A dynamic account of ornithological history in America's heartland. Today, more than fifty million Americans traipse through wetlands at dawn, endure clouds of mosquitoes, and brave freezing autumn winds just to catch a glimpse of a bird. The human desire to connect with winged creatures defies age and generation. In the Midwest, humans and birds have lived together for more than twelve thousand years. Taking Flight explores how and why people have worshipped, feared, studied, hunted, eaten, and protected the birds that surrounded them. Author and birder Michael Edmonds has combed archaeological reports, missionaries' journals, travelers' letters, early scientific treatises, the memoirs of American Indian elders, and the folklore of hunters, farmers, and formerly enslaved people throughout the Midwest to reveal how our ancestors thought about the very same birds we see today. Whether you're a casual bird-watcher, a hard-core life-lister, or simply someone who loves the outdoors, you'll look at birds differently after reading this book.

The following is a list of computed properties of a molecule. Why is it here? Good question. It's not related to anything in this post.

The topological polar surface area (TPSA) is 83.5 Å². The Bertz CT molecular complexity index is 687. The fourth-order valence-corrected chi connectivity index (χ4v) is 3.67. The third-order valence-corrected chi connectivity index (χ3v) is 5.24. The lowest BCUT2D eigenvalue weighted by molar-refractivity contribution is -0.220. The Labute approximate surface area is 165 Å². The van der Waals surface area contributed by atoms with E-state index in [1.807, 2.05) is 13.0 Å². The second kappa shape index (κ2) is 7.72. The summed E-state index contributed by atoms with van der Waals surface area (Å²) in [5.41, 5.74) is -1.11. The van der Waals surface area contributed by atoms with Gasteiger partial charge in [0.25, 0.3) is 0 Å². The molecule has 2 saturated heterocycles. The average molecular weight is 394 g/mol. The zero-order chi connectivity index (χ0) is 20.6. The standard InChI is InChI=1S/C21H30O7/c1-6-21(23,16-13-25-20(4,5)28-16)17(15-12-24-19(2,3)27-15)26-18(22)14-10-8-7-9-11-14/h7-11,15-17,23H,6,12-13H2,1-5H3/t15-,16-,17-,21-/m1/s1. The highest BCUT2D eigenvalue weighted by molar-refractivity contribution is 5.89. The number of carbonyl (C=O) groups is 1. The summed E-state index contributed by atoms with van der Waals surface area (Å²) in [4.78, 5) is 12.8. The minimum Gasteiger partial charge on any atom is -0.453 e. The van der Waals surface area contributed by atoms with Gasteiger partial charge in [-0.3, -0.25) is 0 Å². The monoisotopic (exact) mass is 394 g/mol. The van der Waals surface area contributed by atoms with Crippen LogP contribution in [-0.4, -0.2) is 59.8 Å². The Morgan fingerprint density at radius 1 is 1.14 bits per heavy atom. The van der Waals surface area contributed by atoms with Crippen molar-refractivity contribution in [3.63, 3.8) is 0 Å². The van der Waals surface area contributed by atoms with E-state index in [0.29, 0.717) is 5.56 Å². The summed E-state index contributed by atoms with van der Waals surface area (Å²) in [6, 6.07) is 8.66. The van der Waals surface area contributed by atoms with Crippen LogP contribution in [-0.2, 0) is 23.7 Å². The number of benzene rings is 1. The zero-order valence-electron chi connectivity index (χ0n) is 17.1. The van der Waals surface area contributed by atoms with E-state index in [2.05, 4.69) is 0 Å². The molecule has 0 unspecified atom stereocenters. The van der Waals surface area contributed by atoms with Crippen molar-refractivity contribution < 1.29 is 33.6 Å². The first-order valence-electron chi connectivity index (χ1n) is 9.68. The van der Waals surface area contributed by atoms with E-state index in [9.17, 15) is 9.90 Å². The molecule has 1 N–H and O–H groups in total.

About the Author
Michael Edmonds has been a recreational birder for three decades. He is the author of two award-winning books from the Wisconsin Historical Society Press, Out of the Northwoods and Risking Everything, and has written several articles for the Wisconsin Magazine of History and other journals. He graduated from Harvard University in 1976, joined the Wisconsin Historical Society staff in 1982, and has taught at the University of Wisconsin since 1986.